Many producers, blessed with an abundance of spring and summer moisture, are quickly discovering this year’s hay crop has a little more mold growth than they are used to.
While above-average precipitation is a good problem to have, there are additional management concerns to address after opening that bale pile and discovering some spoilage.
Source of the mold
Although excess moisture is typically the cause of mold, it can be created by a number of situations. Hay that is baled too wet can have mold throughout the bale, while bales that have been exposed to moisture after being stacked may have mold on the outside layers.
Handling moldy hay
Often the dark, almost black dust associated with the mold is the biggest health issue. The dust is decomposed forage particles, mold organisms and, most importantly, mold spores. Inhaling the dust, mold and spores should be minimized, especially when feeding to horses and freshly weaned calves. Some potential effects of feeding moldy, dusty hay include reduced intake and respiratory health responses associated with inhaling the spores. In addition, an immune response to the inhaled and consumed mycotoxins can produce hormonal and endocrine effects in the animal.
Mold versus heat-damaged hay
Hay baled when slightly wet can also go through a heating process. This damage has different implications for hay quality than mold. When the internal temperature of a bale stays in the 125ºF to 150ºF range, mold spoilage typically results. Heat damage, also known as the Maillard reaction, occurs if the bale temperature exceeds 150ºF. When this occurs, protein and carbohydrates in the hay begin to react to the high temperatures, going through a browning process – the Maillard reaction.
Although we actually want the Maillard browning reaction to occur when we are cooking hash browns in a skillet, heat-damaged forage, although often tasty to cattle, has a dramatically reduced feed value. The browning reaction essentially makes the nutrients unavailable to the animal, dramatically reducing the feed value of the forage.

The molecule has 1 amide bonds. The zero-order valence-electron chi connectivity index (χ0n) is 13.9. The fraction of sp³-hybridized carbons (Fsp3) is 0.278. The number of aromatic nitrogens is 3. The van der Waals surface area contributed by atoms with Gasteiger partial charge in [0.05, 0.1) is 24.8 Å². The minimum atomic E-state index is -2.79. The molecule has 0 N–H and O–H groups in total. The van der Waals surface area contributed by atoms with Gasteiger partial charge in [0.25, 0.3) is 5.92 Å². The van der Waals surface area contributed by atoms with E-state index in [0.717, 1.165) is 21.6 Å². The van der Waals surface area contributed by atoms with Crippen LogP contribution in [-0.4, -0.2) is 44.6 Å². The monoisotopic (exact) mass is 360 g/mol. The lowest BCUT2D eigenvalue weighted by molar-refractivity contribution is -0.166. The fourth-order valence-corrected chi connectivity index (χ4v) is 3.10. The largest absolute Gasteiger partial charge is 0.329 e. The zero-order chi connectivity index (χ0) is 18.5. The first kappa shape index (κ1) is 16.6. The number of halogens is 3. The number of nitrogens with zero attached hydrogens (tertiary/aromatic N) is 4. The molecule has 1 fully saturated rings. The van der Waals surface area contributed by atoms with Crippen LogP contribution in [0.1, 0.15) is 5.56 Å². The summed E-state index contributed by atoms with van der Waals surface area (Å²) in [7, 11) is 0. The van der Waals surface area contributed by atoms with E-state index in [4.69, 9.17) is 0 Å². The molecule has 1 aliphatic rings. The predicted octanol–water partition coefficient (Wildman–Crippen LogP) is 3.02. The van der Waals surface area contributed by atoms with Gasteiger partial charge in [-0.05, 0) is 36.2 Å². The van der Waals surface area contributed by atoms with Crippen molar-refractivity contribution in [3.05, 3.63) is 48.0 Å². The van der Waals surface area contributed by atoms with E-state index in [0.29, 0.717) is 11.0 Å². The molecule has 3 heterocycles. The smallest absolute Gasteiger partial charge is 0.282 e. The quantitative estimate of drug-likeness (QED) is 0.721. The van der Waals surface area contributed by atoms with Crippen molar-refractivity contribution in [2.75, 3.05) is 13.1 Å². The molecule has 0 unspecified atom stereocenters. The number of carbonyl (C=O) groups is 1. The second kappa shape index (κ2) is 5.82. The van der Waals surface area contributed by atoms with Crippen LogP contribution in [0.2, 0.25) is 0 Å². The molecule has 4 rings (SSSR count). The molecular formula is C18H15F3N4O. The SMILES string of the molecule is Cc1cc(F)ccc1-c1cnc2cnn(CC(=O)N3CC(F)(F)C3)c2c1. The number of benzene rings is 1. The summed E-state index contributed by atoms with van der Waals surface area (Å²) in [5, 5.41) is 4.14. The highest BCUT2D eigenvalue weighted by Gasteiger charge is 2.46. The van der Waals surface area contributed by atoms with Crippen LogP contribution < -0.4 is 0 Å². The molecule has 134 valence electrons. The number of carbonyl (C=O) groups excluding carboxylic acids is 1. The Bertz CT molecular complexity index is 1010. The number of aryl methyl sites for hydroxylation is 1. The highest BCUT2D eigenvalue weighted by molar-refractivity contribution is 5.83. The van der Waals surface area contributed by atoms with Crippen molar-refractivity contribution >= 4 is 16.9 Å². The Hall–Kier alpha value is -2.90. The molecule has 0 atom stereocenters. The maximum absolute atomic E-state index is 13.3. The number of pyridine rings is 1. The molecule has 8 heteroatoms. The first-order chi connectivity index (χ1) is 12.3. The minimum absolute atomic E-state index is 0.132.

Testing for mycotoxins and mold
Though there are good testing procedures for the limited number of molds found in grain, testing for molds in forages is quite difficult. There are dozens of mold types that may affect forages and very few tests that evaluate forage-specific molds. Most feed labs offer an overall mold count, or estimate of the mold contamination, which may be useful when determining the severity of the problem. In general, look for visual cues to determine severity. White, grey and black molds are typical. Large mold problems that have unusual mold colors are more cause for concern as they may potentially produce mycotoxins.
Feeding moldy hay
Steps can be taken to reduce the harmful effects of feeding moldy hay. If possible, feed the hay in a well-ventilated area. Control dust by mixing hay with wet feeds such as silages, beet pulp, wet distillers' grains or even liquid feed supplements. Diluting the moldy hay with other forages will reduce exposure. This will improve the overall safety of feeding moldy forages. Because of the reduced quality and unavailable nutrients in heat-damaged hay, make sure animals are supplemented with higher quality forages or grains.
Cattle have ruminal microbes that destroy a high number of mycotoxins associated with molds, while horses and swine are more susceptible to mold problems. Pregnant and lactating animals are at a higher risk than feeder cattle and non-pregnant animals. Some indicators that mold levels are too high include dramatically reduced intake and pneumonia-like respiratory issues such as hacking or coughing.
While there are some risks associated with feeding moldy forages, planning ahead, blending, controlling dust by including wet feeds or liquid supplements to condition or dampen the hay, avoiding feeding to pregnant or lactating animals, and feeding in a ventilated area can all help reduce the impacts.
<![if !supportLists]>· <![endif]>Steven Paisley
- Extension Beef Cattle Specialist
- University of Wyoming
- Email Steven PaisleySPaisley@uwyo.edu